Man, I've always wanted to write a clickbait listicle. It's so liberating.
As it stands, I'm rather happy with my gaming backlog. It's at 80% completion with 88 games to go at this point in time. Marred by the majority of them being JRPGs, but hey.
From what I gather, that's relatively low when compared to the average gamer. What are my secrets, you ask? Let me tell you.
What follows are my hot tips (heh) to tame your backlog. It might work for all kinds of backlogs, but it's aimed at games primarily.
Knowledge is power and with a Backloggery account, you'll know exactly what you're up against. The site sorts games by system and lets you tag them to your liking. It then uses this information to give you stats like what I wrote above.
The only annoyance is that you'll need to input all your games manually, but no one said this was going to be easy. I actually found it relaxing to go through all my games and write them down.
As a wise weasel once said, playing games you don't like is a pain in the eyes. With that in mind, you should only buy games you will probably like. That doesn't mean that you shouldn't experiment a tad, but keep it resonable.
If you don't like horror games or visual novels, then don't buy them. It'll save you money and make it easier to play the games you have.
This might be the toughest thing on the list for the majority of you. But in order to beat a game, you need to focus. And nothing let's you focus like only having a handful of games on your mind.
I can't really help you here, it just takes willpower and planning. But if you only have games you want to play, then it shouldn't be impossible.
The point of clearing your backlog is to play new games, so playing old ones will only hinder you. You shouldn't keep yourself from old games completely, but it's worth thinking about if you have another, yet incomplete game, that could scratch the same itch. Sequels and spiritual successors can help you greatly in this regard.
Multiplayer games are a different beast. They can eat up a lot of time and be great fun. As such, I think you should be rather selective with them. Only play the ones you really love and play games from your backlog instead of mediocre multiplayer ones.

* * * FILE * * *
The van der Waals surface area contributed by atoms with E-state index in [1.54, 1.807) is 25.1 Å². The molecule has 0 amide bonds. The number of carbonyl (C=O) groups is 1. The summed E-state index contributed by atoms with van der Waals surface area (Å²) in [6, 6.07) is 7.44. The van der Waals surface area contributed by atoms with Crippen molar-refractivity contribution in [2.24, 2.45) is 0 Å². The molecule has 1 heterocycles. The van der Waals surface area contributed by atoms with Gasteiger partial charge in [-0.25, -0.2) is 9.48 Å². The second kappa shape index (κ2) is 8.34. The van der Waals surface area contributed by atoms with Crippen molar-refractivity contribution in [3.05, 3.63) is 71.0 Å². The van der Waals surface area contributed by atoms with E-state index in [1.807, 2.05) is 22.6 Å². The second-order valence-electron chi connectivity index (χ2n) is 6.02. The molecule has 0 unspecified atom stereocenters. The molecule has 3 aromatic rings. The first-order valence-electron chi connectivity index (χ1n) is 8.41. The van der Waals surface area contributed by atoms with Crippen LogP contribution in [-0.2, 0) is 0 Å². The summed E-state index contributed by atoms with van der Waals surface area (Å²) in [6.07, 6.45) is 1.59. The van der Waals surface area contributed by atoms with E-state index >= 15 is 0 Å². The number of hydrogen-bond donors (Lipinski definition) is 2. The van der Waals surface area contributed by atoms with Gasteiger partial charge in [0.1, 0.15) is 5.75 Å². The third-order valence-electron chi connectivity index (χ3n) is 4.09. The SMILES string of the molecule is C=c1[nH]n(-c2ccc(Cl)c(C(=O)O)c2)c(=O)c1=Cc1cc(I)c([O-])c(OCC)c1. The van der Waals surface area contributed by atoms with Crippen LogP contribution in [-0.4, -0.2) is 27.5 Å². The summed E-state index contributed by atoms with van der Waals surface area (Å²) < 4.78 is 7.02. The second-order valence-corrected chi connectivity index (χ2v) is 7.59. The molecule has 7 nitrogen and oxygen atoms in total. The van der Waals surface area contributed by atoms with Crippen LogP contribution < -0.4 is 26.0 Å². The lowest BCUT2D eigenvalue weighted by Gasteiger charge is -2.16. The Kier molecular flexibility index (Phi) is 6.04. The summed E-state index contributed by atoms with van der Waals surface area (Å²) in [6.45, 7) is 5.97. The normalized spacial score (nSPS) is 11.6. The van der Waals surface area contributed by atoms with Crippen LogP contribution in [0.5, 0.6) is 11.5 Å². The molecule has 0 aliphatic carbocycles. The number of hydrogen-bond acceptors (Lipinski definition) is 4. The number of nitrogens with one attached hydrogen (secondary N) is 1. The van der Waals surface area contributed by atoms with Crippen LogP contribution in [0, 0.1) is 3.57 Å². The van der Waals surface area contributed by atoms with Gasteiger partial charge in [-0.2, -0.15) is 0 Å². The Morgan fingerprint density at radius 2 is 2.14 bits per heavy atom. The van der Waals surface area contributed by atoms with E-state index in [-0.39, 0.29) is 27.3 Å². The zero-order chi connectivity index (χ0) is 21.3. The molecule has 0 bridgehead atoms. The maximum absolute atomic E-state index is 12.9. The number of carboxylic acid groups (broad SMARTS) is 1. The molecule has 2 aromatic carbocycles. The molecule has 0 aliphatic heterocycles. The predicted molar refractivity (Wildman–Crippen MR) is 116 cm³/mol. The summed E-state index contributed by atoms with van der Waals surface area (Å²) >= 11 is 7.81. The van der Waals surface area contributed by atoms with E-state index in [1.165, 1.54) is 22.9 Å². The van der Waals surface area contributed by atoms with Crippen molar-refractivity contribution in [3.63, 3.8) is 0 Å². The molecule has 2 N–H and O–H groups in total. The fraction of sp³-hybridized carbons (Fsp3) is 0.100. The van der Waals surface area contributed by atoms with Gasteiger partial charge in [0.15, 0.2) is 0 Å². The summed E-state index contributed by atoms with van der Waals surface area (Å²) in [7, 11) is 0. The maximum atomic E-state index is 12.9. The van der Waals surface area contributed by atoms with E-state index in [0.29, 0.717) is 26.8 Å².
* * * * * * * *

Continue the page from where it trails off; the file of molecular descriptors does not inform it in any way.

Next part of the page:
Even with my selective game acquisition, bad games slip through the cracks. And when that happens, I go for the nuclear option and exorcise them from my backlog.
There's no shame to be had over doing so, just be sure that it's so bad that you'll never want to touch it again.
Being lost does you no good, so don't feel bad over using guides. It'll save you time and make 100% completion more likely, meaning you'll be less tempted to replay anything.
I wanna say that using guides saves me around 10 hours per JRPG, which is amazing. The less time I can spend doing random battles in a puzzle room, the better.
A nice feature of both Backloggery and Steam is the ability to put a game in a wishlist. It's free to do so, which makes it a great reminder for games you have a passing interest in.
The true value of this is that you essentially put the games in your backlog without buying them. That is both fiscally sound and won't drown you in as much guilt.
Game bundles are the tool of the Devil and are to be feared. When buying one, it's imperative that you get your money's worth. So make use of Hot Tip #2 when you decide.
And when you have bought one, go ahead and scour it for games to nuke. The risk of there being something crap in there is rather high.
When buying games, there are many factors to keep in mind. But it's generally to your benefit to wait before buying. Prices get lower, reviews get released and patches drop, which will only do you good.
But some games are still worth a launch day purchase of course. It could be a multiplayer game that you want to experience with a high playerbase, it could be made by a company that you want to support, or it could simply be amazing.
But you also need to be careful with certain games. Some games, particulary JRPGs, will never drop in price or be available for long. So do you your research and make sure you won't miss a game because of greed.
Digital games usually have a long shelf life, so you can probably wait a few years before you buy them. But they can also be delisted, so you need to keep yourself informed. All of this is a mighty balance act, but it must be done.
For you indecisive lot out there who can't choose their next game to play, consider setting up a poll. Generally speaking, the popular choice will be a game of some value to you. That's dependent on you buying good games in the first place, of course.
There's also the risk that you'll have to play something you wanted to save for later, but that's life.
There you have it. Now, sally forth and best the beast!